2 1. Beyond our walls: expanding access to interprofessional team-based care Covid@home:  building patient empowerment using digital health and expanding inter professional care access in Mississauga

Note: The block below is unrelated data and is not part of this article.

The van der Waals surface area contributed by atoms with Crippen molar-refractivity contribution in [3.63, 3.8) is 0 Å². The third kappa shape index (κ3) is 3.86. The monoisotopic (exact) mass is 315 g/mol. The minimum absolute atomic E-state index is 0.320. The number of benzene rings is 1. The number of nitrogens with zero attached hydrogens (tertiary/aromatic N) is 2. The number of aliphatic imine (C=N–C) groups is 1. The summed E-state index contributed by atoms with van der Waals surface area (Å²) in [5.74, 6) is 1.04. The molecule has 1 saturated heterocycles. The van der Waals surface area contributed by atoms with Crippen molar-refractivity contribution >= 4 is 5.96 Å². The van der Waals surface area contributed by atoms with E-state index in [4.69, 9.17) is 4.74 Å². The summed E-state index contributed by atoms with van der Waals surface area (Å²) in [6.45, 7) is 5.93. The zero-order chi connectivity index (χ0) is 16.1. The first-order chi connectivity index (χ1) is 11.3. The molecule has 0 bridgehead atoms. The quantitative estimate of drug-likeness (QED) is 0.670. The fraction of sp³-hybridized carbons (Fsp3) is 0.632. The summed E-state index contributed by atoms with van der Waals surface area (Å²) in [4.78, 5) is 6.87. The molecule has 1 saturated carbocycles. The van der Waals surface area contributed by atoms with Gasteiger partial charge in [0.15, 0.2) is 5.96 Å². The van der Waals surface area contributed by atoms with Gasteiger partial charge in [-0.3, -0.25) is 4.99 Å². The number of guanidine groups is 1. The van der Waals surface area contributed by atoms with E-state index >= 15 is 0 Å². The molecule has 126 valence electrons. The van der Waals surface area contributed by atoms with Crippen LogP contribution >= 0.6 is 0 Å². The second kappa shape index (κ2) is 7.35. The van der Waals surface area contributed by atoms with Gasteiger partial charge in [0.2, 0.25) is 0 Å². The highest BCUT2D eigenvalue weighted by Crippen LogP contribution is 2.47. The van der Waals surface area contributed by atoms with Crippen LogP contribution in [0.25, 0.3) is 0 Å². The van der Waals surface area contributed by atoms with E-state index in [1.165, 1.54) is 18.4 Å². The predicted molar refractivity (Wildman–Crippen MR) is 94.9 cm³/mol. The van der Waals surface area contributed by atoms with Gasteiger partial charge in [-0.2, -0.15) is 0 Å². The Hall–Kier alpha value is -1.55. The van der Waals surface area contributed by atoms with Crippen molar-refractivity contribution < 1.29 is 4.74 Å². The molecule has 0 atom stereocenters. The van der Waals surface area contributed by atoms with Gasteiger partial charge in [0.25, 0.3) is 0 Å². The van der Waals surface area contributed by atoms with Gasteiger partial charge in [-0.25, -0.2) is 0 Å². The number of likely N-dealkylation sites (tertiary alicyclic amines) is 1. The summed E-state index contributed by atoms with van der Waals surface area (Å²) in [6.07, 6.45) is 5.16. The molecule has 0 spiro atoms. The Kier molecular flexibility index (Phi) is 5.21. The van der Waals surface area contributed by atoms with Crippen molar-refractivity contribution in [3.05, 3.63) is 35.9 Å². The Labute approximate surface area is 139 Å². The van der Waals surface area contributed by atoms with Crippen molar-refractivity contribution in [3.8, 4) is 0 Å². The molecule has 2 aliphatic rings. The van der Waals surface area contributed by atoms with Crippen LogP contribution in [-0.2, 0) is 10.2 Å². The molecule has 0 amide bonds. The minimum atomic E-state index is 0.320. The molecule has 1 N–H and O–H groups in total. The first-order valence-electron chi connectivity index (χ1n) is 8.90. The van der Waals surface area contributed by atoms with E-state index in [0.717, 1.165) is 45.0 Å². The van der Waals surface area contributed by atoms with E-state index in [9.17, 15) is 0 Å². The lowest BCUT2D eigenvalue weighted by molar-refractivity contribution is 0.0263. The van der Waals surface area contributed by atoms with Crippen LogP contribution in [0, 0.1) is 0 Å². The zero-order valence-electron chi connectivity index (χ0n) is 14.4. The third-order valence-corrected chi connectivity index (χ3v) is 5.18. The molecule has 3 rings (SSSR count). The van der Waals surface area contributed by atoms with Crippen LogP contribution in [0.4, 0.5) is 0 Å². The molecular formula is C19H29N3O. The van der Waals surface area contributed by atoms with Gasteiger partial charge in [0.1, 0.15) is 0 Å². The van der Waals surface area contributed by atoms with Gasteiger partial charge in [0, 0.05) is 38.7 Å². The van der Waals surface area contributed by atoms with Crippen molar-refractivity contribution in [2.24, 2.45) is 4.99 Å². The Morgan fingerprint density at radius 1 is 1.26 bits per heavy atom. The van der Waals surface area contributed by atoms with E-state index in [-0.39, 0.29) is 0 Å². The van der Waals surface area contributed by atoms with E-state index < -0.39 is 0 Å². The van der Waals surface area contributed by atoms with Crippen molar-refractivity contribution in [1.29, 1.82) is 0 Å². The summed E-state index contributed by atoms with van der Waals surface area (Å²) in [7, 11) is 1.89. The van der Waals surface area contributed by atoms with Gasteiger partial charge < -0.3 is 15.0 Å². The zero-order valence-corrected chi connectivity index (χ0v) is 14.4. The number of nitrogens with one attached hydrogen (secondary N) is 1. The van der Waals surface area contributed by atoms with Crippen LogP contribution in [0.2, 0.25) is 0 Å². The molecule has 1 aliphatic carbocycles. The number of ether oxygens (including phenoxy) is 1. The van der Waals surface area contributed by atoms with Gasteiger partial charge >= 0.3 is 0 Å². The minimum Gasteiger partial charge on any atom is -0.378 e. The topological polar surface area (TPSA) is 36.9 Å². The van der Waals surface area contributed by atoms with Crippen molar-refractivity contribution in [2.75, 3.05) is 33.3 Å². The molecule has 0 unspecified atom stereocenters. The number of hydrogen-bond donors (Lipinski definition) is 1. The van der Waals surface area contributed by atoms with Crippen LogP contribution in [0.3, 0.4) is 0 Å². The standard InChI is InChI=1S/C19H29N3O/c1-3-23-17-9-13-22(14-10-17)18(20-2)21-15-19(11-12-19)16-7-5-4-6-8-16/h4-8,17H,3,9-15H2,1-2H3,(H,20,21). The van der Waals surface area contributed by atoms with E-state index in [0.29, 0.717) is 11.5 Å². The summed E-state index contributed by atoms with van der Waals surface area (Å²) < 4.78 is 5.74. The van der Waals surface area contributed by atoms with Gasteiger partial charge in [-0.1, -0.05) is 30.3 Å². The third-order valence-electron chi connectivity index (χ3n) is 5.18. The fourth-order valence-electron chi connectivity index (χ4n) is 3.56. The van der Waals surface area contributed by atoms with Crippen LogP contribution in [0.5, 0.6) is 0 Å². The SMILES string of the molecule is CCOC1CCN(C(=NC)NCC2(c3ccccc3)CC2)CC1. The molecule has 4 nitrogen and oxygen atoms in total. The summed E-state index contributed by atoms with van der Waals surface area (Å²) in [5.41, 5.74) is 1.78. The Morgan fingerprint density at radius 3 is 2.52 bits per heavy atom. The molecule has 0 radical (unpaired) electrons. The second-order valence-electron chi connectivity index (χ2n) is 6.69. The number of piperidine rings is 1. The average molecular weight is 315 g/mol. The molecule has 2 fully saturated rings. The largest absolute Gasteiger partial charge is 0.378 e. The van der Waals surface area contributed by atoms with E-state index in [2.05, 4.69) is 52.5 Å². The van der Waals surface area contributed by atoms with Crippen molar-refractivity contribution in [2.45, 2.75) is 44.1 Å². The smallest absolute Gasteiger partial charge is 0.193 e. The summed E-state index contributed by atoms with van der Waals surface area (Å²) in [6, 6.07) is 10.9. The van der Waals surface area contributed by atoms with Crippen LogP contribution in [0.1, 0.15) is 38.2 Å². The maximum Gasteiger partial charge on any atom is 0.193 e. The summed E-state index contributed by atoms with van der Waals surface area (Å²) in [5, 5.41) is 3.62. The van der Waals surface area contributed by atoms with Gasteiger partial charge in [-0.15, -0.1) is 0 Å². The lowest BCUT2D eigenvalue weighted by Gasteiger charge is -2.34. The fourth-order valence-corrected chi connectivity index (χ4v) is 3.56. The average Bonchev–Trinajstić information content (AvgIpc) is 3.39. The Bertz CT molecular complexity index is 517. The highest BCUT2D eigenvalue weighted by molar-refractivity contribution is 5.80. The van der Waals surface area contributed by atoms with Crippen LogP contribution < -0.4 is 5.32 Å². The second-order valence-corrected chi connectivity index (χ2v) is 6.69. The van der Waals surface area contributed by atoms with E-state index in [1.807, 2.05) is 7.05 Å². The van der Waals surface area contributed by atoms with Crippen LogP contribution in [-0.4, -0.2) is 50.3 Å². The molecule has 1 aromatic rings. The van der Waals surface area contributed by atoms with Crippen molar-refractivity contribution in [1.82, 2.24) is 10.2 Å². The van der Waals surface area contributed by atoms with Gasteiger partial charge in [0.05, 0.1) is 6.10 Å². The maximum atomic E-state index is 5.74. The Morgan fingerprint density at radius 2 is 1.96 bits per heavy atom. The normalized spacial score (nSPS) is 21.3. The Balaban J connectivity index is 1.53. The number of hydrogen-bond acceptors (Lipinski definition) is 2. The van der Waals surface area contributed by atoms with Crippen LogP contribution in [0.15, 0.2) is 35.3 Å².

The CVFHT, together with Summerville FHT, CarePoint Health, and Home and Community Care Support Services (HCCSS), participated in a Mississauga OHT initiative: The Mississauga covid@home program. A remote-access care provided in part by the Interprofessional care team designed for patients dealing with a covid-19 diagnosis.   The Credit Valley Family Health Team (CVFHT) participated in the Covid@home. A program that would provide follow-ups for patients dealing with a diagnosis of covid-19. Patients with a positive Covid-19 test were referred to the program by their MRP at the CVFHT or by a community Physician in Mississauga and Peel Public health.   The program comprised:  intake by HCCSS; pulse oximeter delivery by community partners; initial assessment is done either by an NP or RN from the Monitoring team. Remote monitoring and patient education based on the BMJ tool. Provision of safety netting advice including awareness given about red flag symptoms, proper hydration, and access to caregiver help.  Patients would regularly self-assess. They were invited to record their vital signs. It was identified that patients could better express how they felt, identify worsening symptoms, and reported it to the IHP or MD in a timely manner.   Depending on their level of severity patients were assessed by an interprofessional team. This program allowed in-depth care and prompt follow-ups of the patients. It also allowed to shed light on patient needs and pushed the envelope of what was possible with virtual care.  This has lead to the creation of the Covid@home social support group and the future development of an App.   The success of the covid@home program prevented unnecessary visits to the ER.